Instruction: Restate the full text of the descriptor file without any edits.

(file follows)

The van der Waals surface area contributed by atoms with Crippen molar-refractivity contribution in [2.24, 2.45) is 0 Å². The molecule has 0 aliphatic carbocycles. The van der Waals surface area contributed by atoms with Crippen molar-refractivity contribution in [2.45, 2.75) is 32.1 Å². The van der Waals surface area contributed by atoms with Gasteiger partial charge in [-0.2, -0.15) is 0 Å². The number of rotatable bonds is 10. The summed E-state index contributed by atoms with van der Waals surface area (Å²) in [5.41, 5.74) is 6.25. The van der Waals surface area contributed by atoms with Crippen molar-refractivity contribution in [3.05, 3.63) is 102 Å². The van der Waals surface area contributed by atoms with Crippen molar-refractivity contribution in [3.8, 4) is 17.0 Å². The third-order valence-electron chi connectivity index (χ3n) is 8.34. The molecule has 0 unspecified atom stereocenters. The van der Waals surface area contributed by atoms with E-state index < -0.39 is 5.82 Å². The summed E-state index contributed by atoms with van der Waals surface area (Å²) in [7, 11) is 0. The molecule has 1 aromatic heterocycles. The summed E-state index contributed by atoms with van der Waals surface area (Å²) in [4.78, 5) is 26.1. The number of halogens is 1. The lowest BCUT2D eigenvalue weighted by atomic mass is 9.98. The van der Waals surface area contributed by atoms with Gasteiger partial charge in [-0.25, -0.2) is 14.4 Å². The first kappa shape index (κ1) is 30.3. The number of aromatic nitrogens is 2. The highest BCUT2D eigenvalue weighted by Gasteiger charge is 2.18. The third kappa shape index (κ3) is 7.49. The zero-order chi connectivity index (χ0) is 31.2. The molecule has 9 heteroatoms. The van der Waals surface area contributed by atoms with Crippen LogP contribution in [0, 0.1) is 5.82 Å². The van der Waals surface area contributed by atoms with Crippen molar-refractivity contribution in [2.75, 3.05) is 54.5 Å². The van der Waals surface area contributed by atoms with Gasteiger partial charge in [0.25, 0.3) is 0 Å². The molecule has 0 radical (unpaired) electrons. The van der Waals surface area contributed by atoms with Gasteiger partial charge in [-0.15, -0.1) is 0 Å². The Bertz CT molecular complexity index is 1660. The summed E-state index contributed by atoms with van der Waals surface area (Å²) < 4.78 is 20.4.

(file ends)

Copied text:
The van der Waals surface area contributed by atoms with Crippen molar-refractivity contribution in [2.24, 2.45) is 0 Å². The molecule has 0 aliphatic carbocycles. The van der Waals surface area contributed by atoms with Crippen molar-refractivity contribution in [2.45, 2.75) is 32.1 Å². The van der Waals surface area contributed by atoms with Gasteiger partial charge in [-0.2, -0.15) is 0 Å². The number of rotatable bonds is 10. The summed E-state index contributed by atoms with van der Waals surface area (Å²) in [5.41, 5.74) is 6.25. The van der Waals surface area contributed by atoms with Crippen molar-refractivity contribution in [3.05, 3.63) is 102 Å². The van der Waals surface area contributed by atoms with Crippen molar-refractivity contribution in [3.8, 4) is 17.0 Å². The third-order valence-electron chi connectivity index (χ3n) is 8.34. The molecule has 0 unspecified atom stereocenters. The van der Waals surface area contributed by atoms with E-state index < -0.39 is 5.82 Å². The summed E-state index contributed by atoms with van der Waals surface area (Å²) in [7, 11) is 0. The molecule has 1 aromatic heterocycles. The summed E-state index contributed by atoms with van der Waals surface area (Å²) in [4.78, 5) is 26.1. The number of halogens is 1. The lowest BCUT2D eigenvalue weighted by atomic mass is 9.98. The van der Waals surface area contributed by atoms with Gasteiger partial charge in [-0.25, -0.2) is 14.4 Å². The first kappa shape index (κ1) is 30.3. The number of aromatic nitrogens is 2. The highest BCUT2D eigenvalue weighted by Gasteiger charge is 2.18. The third kappa shape index (κ3) is 7.49. The zero-order chi connectivity index (χ0) is 31.2. The molecule has 9 heteroatoms. The van der Waals surface area contributed by atoms with Crippen LogP contribution in [0, 0.1) is 5.82 Å². The van der Waals surface area contributed by atoms with Crippen molar-refractivity contribution in [2.75, 3.05) is 54.5 Å². The van der Waals surface area contributed by atoms with Gasteiger partial charge in [0.25, 0.3) is 0 Å². The molecule has 0 radical (unpaired) electrons. The van der Waals surface area contributed by atoms with Gasteiger partial charge in [-0.15, -0.1) is 0 Å². The Bertz CT molecular complexity index is 1660. The summed E-state index contributed by atoms with van der Waals surface area (Å²) < 4.78 is 20.4.